Regressive policies on labour and migration exacerbate forced labour and exploitation, international rights group says
EMBARGOED UNTIL: 29 September 2015
A significant new protocol on forced labour was agreed last year, which promised to strengthen national laws and actions on protection of workers’ rights. However, many regressive policies related to migration and labour persist, according to the latest issue of the Anti-Trafficking Review, published by the Global Alliance Against Traffic in Women (GAATW).
The new issue of the Anti-Trafficking Review examines how the global community is addressing forced labour and trafficking. The journal questions whether recent efforts have done enough to stop exploitation at work.
“In 2014, governments across the globe committed to combat forced labour through a new international agreement, the International Labour Organisation Forced Labour Protocol,” says Bandana Pattanaik, GAATW’s International Coordinator, “There has been some progress in national policies and union activities, but in general governments have prioritised stemming migration over protection of workers’ rights.”
The International Labour Organisation estimates that there are almost 21 million people in the world today from whom forced labour is exacted. Authors of the journal analyse responses to this form of exploitation, including unions championing the protection of migrants’ labour rights, and governments enacting supply chain disclosure laws (for example in Brazil and the United States of America).
Many of the journal issue’s authors describe how regressive policies, such as the surprisingly widespread Kafala system of ‘tied’ visas for lower paid workers, are eroding these rights. This year, the United Kingdom affirmed a Kafala-type system for domestic workers. The new UK Modern Slavery Act 2015 retains the regressive visa system, which restricts domestic workers from changing employers or seeing redress when things go wrong.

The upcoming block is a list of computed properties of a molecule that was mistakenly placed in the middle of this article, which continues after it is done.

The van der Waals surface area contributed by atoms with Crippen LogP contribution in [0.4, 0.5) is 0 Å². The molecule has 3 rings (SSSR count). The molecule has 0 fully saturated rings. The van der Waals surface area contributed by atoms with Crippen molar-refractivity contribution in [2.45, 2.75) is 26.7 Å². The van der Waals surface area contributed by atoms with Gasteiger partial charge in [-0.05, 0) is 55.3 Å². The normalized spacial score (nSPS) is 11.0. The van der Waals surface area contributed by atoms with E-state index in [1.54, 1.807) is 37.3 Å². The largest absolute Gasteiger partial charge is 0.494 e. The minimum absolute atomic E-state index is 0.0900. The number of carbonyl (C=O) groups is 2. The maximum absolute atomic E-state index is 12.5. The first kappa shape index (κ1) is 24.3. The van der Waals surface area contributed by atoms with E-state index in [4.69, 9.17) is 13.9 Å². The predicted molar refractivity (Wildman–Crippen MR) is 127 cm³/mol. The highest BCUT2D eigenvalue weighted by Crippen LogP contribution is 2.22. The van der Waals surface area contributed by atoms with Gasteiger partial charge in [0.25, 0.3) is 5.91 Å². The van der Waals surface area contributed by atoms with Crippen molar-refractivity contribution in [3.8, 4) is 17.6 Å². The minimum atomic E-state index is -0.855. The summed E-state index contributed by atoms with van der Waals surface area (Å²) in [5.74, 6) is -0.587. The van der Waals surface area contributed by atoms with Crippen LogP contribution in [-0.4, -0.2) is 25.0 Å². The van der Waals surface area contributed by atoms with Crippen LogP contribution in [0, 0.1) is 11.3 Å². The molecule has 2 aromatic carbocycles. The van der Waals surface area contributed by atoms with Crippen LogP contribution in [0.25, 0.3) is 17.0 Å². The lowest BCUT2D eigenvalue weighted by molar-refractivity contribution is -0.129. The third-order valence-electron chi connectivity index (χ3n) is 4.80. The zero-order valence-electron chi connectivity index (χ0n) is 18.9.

Other authors look at forced labour and trafficking within the context of migration. Experts Hannah Lewis and Louise Waite for example stress that refugee and asylum-seeking situations are putting people in ‘hyper precarious’ situations and more at risk of exploitation. They argue that greater recognition of workers’ rights, particularly migrant workers, would reduce incidences of forced labour and human trafficking.
“Protecting rights of workers and providing them with avenues to demand a fair wage and decent working conditions, holding employers accountable, and advocating for systemic changes may help us address a range of exploitations including trafficking and forced labour,” said Pattanaik.
Notes to editors:
• Interviews are available with:
- Rebecca Napier-Moore, Editor, Anti-Trafficking Review
- Nicole Piper, Guest Editor, Anti-Trafficking Review
- Marie Segrave, Guest Editor, Anti-Trafficking Review
- Bandana Pattanaik, International Coordinator, GAATW
• The journal includes case studies from Brazil, Italy, India, Malaysia Thailand, USA, UK. If you are interested in interviewing any of the authors of these particular case studies please let us know.
• To arrange interviews or for an embargoed copy of the journal, please contact:
Jasmin Qureshi, Associate Editor, Anti-Trafficking Review, Bangkok, Thailand
• The journal will be freely available at www.antitraffickingreview.org on 29 September 2015.
• GAATW launched its peer-reviewed journal, the Anti-Trafficking Review, in 2012 to promote quality and critical research into trafficking, and ‘anti-trafficking’. The open-access journal explores the issue of trafficking in a broader context including gender analyses and intersections with women’s rights, labour rights and migrant rights. It offers a space for dialogue, debate, critique and discussion of best practice for academics and practitioners seeking to communicate new ideas and findings.
• The Global Alliance Against Traffic in Women (GAATW) is a non-profit organisation that works to protect and uphold the human rights of migrating and trafficked women around the world. Representing a global network of more than 120 non-governmental organisations, we focus on the issues of migration, labour and human trafficking, with a special emphasis on women. Our activities involve research, communications and advocacy in order to hold governments accountable, increase access to justice for migrating and trafficked women and further the global debate on the issues (www.gaatw.org / @GAATW_IS).